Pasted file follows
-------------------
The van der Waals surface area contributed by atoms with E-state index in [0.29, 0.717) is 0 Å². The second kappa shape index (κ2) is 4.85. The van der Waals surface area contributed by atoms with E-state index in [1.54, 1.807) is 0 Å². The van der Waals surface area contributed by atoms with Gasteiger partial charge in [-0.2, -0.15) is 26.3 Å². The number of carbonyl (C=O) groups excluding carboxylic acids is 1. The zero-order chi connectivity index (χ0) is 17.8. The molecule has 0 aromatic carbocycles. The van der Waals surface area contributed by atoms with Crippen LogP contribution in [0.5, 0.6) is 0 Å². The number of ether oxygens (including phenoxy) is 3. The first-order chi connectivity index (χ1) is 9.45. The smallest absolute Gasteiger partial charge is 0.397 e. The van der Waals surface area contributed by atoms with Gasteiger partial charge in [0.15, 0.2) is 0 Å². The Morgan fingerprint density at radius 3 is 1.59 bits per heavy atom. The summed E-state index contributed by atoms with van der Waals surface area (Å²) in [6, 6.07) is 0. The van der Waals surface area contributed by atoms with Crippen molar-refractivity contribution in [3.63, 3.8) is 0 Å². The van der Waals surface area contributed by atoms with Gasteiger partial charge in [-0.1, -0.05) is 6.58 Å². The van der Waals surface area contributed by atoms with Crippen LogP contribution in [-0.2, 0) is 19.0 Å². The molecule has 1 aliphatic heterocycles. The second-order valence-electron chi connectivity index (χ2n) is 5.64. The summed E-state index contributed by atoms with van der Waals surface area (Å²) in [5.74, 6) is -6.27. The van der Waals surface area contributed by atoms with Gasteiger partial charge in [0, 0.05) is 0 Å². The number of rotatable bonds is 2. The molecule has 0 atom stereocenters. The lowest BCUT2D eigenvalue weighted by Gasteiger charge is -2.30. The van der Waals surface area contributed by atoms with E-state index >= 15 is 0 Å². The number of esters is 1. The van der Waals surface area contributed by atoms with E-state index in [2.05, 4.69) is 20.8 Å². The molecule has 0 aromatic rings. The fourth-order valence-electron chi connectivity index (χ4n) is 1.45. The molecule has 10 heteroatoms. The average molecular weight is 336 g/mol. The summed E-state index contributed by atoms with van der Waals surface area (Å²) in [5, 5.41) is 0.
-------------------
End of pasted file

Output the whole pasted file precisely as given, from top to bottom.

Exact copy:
The van der Waals surface area contributed by atoms with E-state index in [0.29, 0.717) is 0 Å². The second kappa shape index (κ2) is 4.85. The van der Waals surface area contributed by atoms with E-state index in [1.54, 1.807) is 0 Å². The van der Waals surface area contributed by atoms with Gasteiger partial charge in [-0.2, -0.15) is 26.3 Å². The number of carbonyl (C=O) groups excluding carboxylic acids is 1. The zero-order chi connectivity index (χ0) is 17.8. The molecule has 0 aromatic carbocycles. The van der Waals surface area contributed by atoms with Crippen LogP contribution in [0.5, 0.6) is 0 Å². The number of ether oxygens (including phenoxy) is 3. The first-order chi connectivity index (χ1) is 9.45. The smallest absolute Gasteiger partial charge is 0.397 e. The van der Waals surface area contributed by atoms with Gasteiger partial charge in [0.15, 0.2) is 0 Å². The Morgan fingerprint density at radius 3 is 1.59 bits per heavy atom. The summed E-state index contributed by atoms with van der Waals surface area (Å²) in [6, 6.07) is 0. The van der Waals surface area contributed by atoms with Crippen molar-refractivity contribution in [3.63, 3.8) is 0 Å². The van der Waals surface area contributed by atoms with Gasteiger partial charge in [-0.1, -0.05) is 6.58 Å². The van der Waals surface area contributed by atoms with Crippen LogP contribution in [-0.2, 0) is 19.0 Å². The molecule has 1 aliphatic heterocycles. The second-order valence-electron chi connectivity index (χ2n) is 5.64. The summed E-state index contributed by atoms with van der Waals surface area (Å²) in [5.74, 6) is -6.27. The van der Waals surface area contributed by atoms with Gasteiger partial charge in [0, 0.05) is 0 Å². The number of rotatable bonds is 2. The molecule has 0 atom stereocenters. The lowest BCUT2D eigenvalue weighted by Gasteiger charge is -2.30. The van der Waals surface area contributed by atoms with E-state index >= 15 is 0 Å². The number of esters is 1. The van der Waals surface area contributed by atoms with E-state index in [2.05, 4.69) is 20.8 Å². The molecule has 0 aromatic rings. The fourth-order valence-electron chi connectivity index (χ4n) is 1.45. The molecule has 10 heteroatoms. The average molecular weight is 336 g/mol. The summed E-state index contributed by atoms with van der Waals surface area (Å²) in [5, 5.41) is 0.